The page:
In the spring of that first year, King Jesus goes up to his capital, taking the Five with him, for the national holiday. The church1 battens on the people, coercing them into spending their hard-earned money on animals to be cruelly and pointlessly sacrificed on God's altar. Jesus' heart goes out both to the people and to the innocent animals. Making a whip, like one with authority, he drives the animals to freedom and wreaks havoc among the stalls of their traders. The people love him for this and for "mighty works" (presumably healings, for when he returns to the Lake Country, he has the reputation of a healer) that he does there. If only he will lead them, they are ready to rise up. But he refuses.

What sort of kingdom is this? A churchman, Nicodemus, comes to him secretly at night. Jesus tells him the kingdom will come by people's being born again of water and the Spirit. (John had said the king would baptize with the Spirit.) He also tells him that those who are born again of the Spirit can move things invisibly like the wind. Hence they can do healings and other miracles.2

Jesus and the Five leave the city and baptize in the rural districts. It is then than John is arrested and imprisoned. Is Jesus sure he can control the forces he is unleashing? Jesus has an even greater following than John, and John's followers may be looking to this rabble to spring their master. And if the rabble looks like getting out of hand, what will the authorities do? Jesus and the Five wisely withdraw across the frontier into the heathen country of Samaria.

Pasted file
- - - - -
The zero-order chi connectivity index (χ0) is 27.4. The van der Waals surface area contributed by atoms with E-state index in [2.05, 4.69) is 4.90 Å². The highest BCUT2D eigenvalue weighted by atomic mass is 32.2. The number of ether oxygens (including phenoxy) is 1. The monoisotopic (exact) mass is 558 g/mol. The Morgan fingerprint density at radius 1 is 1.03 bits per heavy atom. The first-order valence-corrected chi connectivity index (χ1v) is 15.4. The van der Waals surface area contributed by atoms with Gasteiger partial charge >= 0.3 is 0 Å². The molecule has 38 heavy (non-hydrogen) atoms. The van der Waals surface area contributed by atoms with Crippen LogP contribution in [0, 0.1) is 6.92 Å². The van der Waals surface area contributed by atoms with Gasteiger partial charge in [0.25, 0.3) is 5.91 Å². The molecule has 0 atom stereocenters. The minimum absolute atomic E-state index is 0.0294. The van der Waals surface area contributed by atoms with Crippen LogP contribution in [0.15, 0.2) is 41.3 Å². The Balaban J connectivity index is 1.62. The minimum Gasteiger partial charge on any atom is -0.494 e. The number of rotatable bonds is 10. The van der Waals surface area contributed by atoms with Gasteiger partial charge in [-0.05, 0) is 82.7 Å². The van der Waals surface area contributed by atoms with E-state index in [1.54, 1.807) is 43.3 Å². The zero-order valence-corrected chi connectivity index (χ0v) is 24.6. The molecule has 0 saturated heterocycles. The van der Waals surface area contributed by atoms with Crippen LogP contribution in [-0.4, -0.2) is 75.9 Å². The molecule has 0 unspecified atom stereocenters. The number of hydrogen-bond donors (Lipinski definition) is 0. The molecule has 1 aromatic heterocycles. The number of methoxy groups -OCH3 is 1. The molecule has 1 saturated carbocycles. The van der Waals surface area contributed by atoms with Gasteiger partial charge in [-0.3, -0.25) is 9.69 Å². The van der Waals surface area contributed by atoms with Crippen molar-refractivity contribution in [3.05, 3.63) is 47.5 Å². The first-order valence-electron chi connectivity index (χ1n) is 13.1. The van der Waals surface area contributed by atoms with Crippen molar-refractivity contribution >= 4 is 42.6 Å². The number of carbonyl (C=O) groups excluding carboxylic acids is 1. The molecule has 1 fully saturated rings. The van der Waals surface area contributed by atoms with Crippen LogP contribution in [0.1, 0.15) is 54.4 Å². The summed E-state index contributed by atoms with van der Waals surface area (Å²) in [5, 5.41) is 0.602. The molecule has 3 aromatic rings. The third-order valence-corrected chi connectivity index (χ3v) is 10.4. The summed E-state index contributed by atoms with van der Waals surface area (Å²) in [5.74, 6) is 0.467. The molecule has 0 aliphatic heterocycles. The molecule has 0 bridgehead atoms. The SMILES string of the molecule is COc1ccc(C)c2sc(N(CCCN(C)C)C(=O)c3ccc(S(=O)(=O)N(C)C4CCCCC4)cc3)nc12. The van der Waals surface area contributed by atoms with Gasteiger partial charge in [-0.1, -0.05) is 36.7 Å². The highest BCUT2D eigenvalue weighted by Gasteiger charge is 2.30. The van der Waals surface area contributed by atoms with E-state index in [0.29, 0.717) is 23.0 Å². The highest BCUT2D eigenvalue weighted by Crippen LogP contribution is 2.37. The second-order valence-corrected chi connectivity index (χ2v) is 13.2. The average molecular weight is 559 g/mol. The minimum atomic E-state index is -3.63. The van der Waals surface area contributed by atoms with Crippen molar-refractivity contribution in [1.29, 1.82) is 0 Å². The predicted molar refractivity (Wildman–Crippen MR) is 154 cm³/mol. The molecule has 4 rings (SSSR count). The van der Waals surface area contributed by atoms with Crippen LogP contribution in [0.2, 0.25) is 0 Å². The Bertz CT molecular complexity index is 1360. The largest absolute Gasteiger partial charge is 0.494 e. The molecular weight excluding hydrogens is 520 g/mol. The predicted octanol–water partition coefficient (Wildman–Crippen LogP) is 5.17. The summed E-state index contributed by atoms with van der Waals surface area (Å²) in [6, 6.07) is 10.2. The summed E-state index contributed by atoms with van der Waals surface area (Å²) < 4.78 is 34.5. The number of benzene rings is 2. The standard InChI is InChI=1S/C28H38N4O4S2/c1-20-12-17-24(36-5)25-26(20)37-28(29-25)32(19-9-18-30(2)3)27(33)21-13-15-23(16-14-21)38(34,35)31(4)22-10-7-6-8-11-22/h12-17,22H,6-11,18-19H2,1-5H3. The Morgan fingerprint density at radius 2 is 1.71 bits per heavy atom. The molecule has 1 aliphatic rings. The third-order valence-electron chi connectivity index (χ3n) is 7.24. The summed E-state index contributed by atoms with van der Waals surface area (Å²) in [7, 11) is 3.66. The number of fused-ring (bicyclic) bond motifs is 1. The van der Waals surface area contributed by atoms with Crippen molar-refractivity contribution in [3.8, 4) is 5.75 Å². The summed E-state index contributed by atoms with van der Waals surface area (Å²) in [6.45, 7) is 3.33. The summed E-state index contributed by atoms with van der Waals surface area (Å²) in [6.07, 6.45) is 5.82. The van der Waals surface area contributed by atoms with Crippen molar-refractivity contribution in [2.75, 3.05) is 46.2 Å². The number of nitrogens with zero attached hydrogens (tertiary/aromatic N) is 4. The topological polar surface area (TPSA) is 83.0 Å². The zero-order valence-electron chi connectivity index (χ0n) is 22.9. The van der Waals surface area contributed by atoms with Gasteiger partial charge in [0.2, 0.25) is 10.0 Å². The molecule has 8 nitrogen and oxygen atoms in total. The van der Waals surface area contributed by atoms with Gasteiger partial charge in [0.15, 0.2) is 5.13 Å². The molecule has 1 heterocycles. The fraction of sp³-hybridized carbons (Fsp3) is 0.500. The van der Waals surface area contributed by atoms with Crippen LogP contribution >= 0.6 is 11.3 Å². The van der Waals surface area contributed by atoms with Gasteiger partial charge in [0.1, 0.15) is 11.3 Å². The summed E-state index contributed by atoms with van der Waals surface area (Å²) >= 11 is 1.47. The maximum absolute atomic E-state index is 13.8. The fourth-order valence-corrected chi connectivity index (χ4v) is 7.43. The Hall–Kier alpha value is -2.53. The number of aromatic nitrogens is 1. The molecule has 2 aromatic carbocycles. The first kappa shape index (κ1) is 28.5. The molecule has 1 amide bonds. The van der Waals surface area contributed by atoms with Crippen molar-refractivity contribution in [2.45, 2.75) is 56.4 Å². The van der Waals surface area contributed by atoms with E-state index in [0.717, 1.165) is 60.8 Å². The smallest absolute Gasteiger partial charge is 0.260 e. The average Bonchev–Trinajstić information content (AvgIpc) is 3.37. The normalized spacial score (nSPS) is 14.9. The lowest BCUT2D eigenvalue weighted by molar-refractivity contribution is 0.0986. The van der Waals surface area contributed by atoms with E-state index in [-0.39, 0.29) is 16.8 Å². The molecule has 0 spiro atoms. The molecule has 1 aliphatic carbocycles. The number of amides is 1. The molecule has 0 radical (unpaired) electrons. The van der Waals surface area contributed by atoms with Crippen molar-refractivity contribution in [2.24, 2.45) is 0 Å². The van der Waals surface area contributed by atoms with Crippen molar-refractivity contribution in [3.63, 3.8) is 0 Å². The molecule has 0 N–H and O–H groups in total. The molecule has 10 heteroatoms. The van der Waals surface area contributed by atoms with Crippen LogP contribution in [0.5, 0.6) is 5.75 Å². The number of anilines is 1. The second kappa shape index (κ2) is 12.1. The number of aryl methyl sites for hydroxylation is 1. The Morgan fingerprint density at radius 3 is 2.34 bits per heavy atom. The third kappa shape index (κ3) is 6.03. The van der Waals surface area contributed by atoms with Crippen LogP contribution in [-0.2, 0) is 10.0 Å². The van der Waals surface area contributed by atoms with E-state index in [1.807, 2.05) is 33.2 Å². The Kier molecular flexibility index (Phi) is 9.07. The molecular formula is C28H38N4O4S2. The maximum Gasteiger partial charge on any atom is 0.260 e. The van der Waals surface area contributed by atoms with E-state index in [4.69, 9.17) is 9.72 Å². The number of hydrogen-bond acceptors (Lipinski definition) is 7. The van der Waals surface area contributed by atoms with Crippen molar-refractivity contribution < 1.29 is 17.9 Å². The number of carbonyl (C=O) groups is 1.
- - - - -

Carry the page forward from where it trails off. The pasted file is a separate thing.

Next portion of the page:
This king has the heart of a poet, and he here introduces the first of several great, radiant metaphors. He offers a local woman "living water" -- drinking of which, he says, she will never thirst again, for it will become in her a spring of eternal life.3 This gives further reflection on the first miracle, for wine would be an apt symbol for "living water."

He tells her to ask for this water, and she does ask for it. He minds her of her sin (cohabitation), and she confesses it. He says God, whom he calls "the Father," is to not to be worshipped in religious rites on a mountaintop or in the capital but "in spirit and in truth." She goes to town to bring others.

While she is absent, he extends the metaphor to ripening grain: "My food [the food I give, as well as the food I myself eat] is to obey the will of him who sent me. . . . The crops are now ripe and ready to be harvested, . . . the crops for eternal life." That is, even this heathen people are ready to hear the Father's will and do it and receive the nourishment thereof. That must be what it is to worship "in spirit and in truth." I cannot but believe that the woman receives the living water and the living food, and her townsmen as well; for they all believe in him, and he stays among them for two days.

Maybe in offering her "living water," Jesus is offering to baptize her, and maybe he does baptize her either personally or through one of the Five. This would become in her a spring of eternal life, would it not? That's a beginning. But does that spring gush or only trickle? It would then be up to her to dig down into it if she wants it to become a real gusher.

Jesus then returns to the Lake Country. His reputation as a healer has preceded him. A man begs him to come to a neighboring town where his boy is dying of a fever. He is a government man, therefore necessarily collaborating with the oppressors; but Jesus simply says, "Go, your son will live," the man goes, and his son lives. He heals him at a distance invisibly, just like he told Nicodemus. The gospeler tells us, "The man believed Jesus' words and went." How does the gospeler know the man believed? Because he went.